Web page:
WABI-SABI – An Experiment and a Lesson


The experiment – I drew (I know I said I was done with orchids but …) these flowers using watercolor pencils on heavy weight, acid free paper – then I cut out the flowers and gessoed them onto 140 lb. cold pressed watercolor paper and watercolored the background using a lifting method (where I pressed off wet area of paint with a paper towel). I like the papier-mâché quality of the end result, and the soft colors. I am extremely pleased with how these turned out on the fly, with very little planning. They have a very Japanese/Chinese feel to me. You can see the crinkles left in the paper from pressing and the edges where I cut away the paper; this is a very wabi-sabi type of thing.

The lesson – this will be interest to any of you who may live in the South U.S. and battle ants – ants like to eat a certain kind of cheap kid’s watercolor paint that I like to “play with.” They are kind of waxy watercolors that are made by Crayola and other other companies, as well as the great neon watercolor I grossly overpaid for from Amazon.com.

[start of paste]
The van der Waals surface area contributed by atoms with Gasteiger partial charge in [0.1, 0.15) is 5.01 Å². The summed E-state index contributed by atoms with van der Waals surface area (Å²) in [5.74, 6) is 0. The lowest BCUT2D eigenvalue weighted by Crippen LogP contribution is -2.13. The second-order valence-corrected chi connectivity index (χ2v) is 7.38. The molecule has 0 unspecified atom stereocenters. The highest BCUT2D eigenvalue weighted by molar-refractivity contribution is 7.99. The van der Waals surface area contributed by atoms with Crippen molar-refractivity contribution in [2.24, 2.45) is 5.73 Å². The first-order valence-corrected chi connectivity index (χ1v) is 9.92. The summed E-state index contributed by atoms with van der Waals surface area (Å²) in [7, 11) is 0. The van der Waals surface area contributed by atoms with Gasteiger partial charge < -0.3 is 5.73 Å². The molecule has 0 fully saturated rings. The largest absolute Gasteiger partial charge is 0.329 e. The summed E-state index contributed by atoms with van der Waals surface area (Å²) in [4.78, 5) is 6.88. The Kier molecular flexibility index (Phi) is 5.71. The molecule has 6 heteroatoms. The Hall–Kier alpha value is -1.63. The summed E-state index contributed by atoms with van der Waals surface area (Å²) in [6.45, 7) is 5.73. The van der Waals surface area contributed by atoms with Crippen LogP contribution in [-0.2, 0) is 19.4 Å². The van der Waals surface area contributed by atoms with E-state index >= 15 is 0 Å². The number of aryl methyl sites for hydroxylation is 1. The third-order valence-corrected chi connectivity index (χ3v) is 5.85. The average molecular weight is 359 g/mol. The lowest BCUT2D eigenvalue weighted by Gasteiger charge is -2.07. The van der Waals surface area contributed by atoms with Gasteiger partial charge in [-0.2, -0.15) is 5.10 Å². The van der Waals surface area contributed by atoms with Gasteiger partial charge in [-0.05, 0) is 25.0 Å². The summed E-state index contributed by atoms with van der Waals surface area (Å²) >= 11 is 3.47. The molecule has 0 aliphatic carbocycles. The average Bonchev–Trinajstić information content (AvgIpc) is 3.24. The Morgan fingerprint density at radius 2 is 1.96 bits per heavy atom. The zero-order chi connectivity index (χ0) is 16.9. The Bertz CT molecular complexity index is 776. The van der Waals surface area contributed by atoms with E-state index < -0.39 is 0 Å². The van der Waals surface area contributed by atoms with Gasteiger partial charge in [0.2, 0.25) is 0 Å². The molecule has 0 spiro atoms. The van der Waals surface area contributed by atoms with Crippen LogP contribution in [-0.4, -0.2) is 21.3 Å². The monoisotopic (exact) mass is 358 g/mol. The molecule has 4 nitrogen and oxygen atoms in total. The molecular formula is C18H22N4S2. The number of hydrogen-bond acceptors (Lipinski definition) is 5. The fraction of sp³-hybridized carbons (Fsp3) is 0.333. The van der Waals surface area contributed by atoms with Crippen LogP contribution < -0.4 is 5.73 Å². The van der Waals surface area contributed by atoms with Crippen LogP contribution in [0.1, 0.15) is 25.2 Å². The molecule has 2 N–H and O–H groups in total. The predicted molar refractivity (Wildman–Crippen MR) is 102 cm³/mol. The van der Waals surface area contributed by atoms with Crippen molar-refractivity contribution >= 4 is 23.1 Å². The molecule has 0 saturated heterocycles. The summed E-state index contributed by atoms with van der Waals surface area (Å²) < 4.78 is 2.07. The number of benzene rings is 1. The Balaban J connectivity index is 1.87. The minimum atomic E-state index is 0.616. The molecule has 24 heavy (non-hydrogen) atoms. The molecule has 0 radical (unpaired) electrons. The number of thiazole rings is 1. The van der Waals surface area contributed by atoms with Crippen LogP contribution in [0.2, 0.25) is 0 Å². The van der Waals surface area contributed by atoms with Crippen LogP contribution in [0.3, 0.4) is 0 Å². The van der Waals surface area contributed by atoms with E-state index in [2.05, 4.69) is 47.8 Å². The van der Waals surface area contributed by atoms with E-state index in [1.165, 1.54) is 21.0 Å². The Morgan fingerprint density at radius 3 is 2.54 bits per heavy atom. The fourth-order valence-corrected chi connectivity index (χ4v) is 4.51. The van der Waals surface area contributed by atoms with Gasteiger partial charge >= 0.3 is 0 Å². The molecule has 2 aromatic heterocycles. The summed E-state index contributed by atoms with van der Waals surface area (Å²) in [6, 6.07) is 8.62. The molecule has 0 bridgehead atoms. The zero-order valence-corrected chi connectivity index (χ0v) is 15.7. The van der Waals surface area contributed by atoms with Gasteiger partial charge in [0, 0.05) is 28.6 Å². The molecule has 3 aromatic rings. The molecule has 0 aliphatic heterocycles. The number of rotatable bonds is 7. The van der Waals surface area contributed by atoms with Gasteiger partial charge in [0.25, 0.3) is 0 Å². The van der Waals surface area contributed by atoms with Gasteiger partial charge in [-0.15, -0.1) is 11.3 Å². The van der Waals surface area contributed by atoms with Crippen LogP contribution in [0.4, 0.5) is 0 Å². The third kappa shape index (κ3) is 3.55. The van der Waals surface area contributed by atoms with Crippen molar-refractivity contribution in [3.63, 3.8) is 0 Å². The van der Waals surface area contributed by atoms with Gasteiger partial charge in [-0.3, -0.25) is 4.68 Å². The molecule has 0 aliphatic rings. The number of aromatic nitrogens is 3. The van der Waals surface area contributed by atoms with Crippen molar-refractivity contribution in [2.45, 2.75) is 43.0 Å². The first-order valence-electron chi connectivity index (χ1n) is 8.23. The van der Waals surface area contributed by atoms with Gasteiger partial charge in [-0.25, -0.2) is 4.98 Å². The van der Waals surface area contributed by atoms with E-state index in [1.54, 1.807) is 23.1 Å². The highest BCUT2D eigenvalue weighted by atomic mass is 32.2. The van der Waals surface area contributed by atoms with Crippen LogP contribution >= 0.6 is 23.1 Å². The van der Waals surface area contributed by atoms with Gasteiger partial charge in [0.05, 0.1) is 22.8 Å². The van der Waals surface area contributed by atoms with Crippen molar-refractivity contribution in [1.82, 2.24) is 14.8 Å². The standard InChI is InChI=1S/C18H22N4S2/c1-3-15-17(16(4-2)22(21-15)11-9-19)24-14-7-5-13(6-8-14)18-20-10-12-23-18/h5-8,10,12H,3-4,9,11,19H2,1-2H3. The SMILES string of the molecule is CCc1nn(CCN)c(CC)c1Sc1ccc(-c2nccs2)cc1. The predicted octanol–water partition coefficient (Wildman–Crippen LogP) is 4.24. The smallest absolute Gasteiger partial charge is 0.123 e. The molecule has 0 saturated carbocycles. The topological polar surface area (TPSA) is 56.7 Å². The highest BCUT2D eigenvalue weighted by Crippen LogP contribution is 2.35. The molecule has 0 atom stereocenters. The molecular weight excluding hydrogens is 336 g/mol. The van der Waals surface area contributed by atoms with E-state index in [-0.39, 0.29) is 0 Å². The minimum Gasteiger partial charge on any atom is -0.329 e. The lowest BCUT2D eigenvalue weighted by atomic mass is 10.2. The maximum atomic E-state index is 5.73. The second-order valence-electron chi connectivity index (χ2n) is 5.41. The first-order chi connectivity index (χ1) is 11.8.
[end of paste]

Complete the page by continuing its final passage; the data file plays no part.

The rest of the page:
Needless to stay, I threw out two watercolor kits consisting of these types of paints AND my bag of water soluble wax pastels (they practically melt in my hands here). I am thinking of replacing them with acrylics and chalk pastels when I buy my easel (which I plan to do soon, soon, soon).

P.S. I hate ants!




19 thoughts on “WABI-SABI – An Experiment and a Lesson

  1. Interesting that the weather changes your materials! We get ant invasions every year, but they stick to the kitchen (mostly). I remember as a child my mother kept all the sugary breakfast cereal in plastic bags because the ants loved them.
    Your flowers are very dreamy. (K)

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    1. Kerfe, I left a butterscotch candy in my handbag and the ants found it once! Ugh! They like sweet stuff. I wonder if there was some kind of sweet stuff in those paints I threw out?

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      1. It wouldn’t surprise me. Yeah, they really zero in. I can always get rid of the spring infestation with traps though it takes about a week. I’m sure the traps are full of sweet stuff too!


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